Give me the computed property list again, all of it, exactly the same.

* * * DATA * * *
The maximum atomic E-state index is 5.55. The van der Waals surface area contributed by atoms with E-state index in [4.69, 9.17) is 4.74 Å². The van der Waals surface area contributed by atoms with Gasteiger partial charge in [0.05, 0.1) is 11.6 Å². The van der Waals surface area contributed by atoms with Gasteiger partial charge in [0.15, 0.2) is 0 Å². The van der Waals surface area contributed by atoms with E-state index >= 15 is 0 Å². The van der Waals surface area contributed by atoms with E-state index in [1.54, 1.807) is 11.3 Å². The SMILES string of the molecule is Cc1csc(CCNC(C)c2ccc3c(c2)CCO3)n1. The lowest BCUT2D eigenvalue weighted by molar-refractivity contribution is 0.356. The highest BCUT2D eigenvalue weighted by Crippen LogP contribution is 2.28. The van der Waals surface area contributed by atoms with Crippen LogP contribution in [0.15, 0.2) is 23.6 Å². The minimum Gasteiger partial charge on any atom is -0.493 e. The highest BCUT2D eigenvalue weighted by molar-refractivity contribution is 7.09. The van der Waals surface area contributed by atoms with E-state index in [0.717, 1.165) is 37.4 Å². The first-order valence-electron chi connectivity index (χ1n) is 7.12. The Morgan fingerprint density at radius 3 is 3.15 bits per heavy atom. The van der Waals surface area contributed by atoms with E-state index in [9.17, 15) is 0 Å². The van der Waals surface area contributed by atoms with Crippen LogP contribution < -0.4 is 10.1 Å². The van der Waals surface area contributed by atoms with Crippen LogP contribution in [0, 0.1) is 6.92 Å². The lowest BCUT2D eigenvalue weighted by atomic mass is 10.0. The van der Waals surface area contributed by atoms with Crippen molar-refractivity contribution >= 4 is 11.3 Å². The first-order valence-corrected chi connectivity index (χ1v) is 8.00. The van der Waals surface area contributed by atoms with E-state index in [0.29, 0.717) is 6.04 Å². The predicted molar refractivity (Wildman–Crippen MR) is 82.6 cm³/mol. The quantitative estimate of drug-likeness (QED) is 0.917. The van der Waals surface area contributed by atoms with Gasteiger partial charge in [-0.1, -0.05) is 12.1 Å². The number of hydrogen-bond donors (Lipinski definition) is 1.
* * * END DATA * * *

The maximum atomic E-state index is 5.55. The van der Waals surface area contributed by atoms with E-state index in [4.69, 9.17) is 4.74 Å². The van der Waals surface area contributed by atoms with Gasteiger partial charge in [0.05, 0.1) is 11.6 Å². The van der Waals surface area contributed by atoms with Gasteiger partial charge in [0.15, 0.2) is 0 Å². The van der Waals surface area contributed by atoms with E-state index >= 15 is 0 Å². The van der Waals surface area contributed by atoms with E-state index in [1.54, 1.807) is 11.3 Å². The SMILES string of the molecule is Cc1csc(CCNC(C)c2ccc3c(c2)CCO3)n1. The lowest BCUT2D eigenvalue weighted by molar-refractivity contribution is 0.356. The highest BCUT2D eigenvalue weighted by Crippen LogP contribution is 2.28. The van der Waals surface area contributed by atoms with Crippen LogP contribution in [0.15, 0.2) is 23.6 Å². The minimum Gasteiger partial charge on any atom is -0.493 e. The highest BCUT2D eigenvalue weighted by molar-refractivity contribution is 7.09. The van der Waals surface area contributed by atoms with E-state index in [0.717, 1.165) is 37.4 Å². The first-order valence-electron chi connectivity index (χ1n) is 7.12. The Morgan fingerprint density at radius 3 is 3.15 bits per heavy atom. The van der Waals surface area contributed by atoms with E-state index in [9.17, 15) is 0 Å². The van der Waals surface area contributed by atoms with Crippen LogP contribution < -0.4 is 10.1 Å². The van der Waals surface area contributed by atoms with Crippen LogP contribution in [0, 0.1) is 6.92 Å². The lowest BCUT2D eigenvalue weighted by atomic mass is 10.0. The van der Waals surface area contributed by atoms with Crippen molar-refractivity contribution >= 4 is 11.3 Å². The first-order valence-corrected chi connectivity index (χ1v) is 8.00. The van der Waals surface area contributed by atoms with E-state index in [0.29, 0.717) is 6.04 Å². The predicted molar refractivity (Wildman–Crippen MR) is 82.6 cm³/mol. The quantitative estimate of drug-likeness (QED) is 0.917. The van der Waals surface area contributed by atoms with Gasteiger partial charge in [-0.1, -0.05) is 12.1 Å². The number of hydrogen-bond donors (Lipinski definition) is 1.